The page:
The red-tailed hawk occupies a wide range of habitats and altitudes including deserts, grasslands, coniferous and deciduous forests, agricultural fields, and urban areas. This is the most widespread and familiar large hawk in North America, bulky and broad-winged, designed for effortless soaring. An inhabitant of open country, it is commonly seen perched on roadside poles or sailing over fields and woods.
Most adult red-tails have a dark brown nape and upper head which gives them a somewhat hooded appearance, while the throat can variably present a lighter brown “necklace”. The back is usually a slightly darker brown than elsewhere with paler scapular feathers, ranging from tawny to white, forming a variable imperfect “V” on the back. The tail of most adults, which of course gives this species its name, is rufous brick-red above with a variably sized black subterminal band and generally appears light buff-orange from below.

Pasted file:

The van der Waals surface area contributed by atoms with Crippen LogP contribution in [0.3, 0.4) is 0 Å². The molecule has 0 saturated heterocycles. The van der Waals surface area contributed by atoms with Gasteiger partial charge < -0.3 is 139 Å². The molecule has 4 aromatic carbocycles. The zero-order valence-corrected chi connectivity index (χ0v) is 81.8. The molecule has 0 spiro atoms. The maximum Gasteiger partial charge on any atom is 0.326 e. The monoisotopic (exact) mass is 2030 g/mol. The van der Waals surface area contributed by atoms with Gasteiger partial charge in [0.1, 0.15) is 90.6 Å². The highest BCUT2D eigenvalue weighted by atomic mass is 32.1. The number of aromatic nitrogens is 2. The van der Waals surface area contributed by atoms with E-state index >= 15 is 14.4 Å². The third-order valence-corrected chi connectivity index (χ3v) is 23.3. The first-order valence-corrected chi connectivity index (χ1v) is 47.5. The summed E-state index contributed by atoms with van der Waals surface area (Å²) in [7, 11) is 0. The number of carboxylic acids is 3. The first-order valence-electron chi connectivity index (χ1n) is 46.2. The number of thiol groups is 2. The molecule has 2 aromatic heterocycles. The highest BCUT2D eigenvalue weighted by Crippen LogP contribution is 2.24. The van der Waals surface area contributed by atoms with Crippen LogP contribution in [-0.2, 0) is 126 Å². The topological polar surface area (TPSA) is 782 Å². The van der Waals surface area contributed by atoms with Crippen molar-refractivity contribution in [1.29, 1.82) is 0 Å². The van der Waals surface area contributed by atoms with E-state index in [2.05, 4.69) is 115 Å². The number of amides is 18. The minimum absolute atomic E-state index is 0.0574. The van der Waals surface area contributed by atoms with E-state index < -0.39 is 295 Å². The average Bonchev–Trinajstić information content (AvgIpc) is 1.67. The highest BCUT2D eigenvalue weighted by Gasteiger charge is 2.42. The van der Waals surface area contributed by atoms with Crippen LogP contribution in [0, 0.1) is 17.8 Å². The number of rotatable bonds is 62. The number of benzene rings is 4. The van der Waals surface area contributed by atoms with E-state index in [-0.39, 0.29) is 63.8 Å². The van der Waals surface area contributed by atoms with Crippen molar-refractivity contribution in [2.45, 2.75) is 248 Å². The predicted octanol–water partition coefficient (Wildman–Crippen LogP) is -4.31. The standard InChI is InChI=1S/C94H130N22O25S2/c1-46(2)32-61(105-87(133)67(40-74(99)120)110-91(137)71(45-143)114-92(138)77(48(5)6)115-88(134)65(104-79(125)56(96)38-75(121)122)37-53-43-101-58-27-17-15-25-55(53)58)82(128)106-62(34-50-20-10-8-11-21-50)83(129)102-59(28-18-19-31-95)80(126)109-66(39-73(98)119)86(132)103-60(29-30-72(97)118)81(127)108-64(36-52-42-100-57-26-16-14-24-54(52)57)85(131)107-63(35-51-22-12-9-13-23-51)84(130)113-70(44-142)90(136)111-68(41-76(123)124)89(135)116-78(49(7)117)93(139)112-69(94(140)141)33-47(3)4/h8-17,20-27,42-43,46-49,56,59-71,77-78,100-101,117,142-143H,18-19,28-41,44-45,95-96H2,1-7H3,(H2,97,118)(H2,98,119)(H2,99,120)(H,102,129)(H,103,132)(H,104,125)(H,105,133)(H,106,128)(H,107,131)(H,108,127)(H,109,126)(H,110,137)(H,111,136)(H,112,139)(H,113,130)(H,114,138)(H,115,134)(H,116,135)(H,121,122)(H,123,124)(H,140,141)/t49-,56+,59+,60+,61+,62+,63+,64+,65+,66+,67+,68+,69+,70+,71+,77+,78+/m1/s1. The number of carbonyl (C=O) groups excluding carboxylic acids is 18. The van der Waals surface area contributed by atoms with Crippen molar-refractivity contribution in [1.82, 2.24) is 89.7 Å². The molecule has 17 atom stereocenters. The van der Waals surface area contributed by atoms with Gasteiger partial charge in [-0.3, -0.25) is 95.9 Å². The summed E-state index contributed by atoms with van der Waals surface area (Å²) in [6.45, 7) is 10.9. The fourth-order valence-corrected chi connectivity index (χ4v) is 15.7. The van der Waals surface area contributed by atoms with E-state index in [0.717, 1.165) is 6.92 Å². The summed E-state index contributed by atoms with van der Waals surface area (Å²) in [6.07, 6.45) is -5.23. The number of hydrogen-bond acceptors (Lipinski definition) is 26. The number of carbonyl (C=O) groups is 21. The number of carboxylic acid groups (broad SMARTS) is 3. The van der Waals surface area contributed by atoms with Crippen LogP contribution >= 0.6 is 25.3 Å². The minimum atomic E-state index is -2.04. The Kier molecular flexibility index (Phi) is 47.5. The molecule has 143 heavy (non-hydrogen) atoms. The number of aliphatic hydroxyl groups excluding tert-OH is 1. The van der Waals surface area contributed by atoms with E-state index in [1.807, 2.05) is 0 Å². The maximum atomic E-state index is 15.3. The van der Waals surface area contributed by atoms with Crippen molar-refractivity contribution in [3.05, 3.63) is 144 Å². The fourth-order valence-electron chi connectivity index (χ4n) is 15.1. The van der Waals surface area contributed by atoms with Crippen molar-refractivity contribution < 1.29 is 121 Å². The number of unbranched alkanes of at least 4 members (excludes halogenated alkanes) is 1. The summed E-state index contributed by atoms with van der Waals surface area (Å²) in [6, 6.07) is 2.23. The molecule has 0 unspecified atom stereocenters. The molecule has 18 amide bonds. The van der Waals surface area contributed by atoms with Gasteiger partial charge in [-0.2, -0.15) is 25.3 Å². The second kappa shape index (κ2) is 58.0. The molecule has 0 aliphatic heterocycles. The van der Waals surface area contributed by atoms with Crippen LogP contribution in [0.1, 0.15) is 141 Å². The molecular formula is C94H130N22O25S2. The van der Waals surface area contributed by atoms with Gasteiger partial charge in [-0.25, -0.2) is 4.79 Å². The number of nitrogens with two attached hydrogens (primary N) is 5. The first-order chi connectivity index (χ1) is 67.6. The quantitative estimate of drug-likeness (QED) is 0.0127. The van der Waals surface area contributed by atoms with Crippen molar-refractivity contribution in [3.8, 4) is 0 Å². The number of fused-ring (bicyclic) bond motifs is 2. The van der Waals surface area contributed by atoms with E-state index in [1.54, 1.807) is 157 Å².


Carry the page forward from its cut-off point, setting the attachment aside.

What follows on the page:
Because they are so common and easily trained as capable hunters, the majority of hawks captured for falconry in the United States are red-tails. Falconers are permitted to take only passage hawks (which have left the nest, are on their own, but are less than a year old) so as to not affect the breeding population.
The Bald Eagle sound we hear in movies is, like most things, a result of movie magic. In real life, they should sound like they are chirping with something stuck in their throat, like a dolphin. The real sound is attributed as the red-tailed hawk.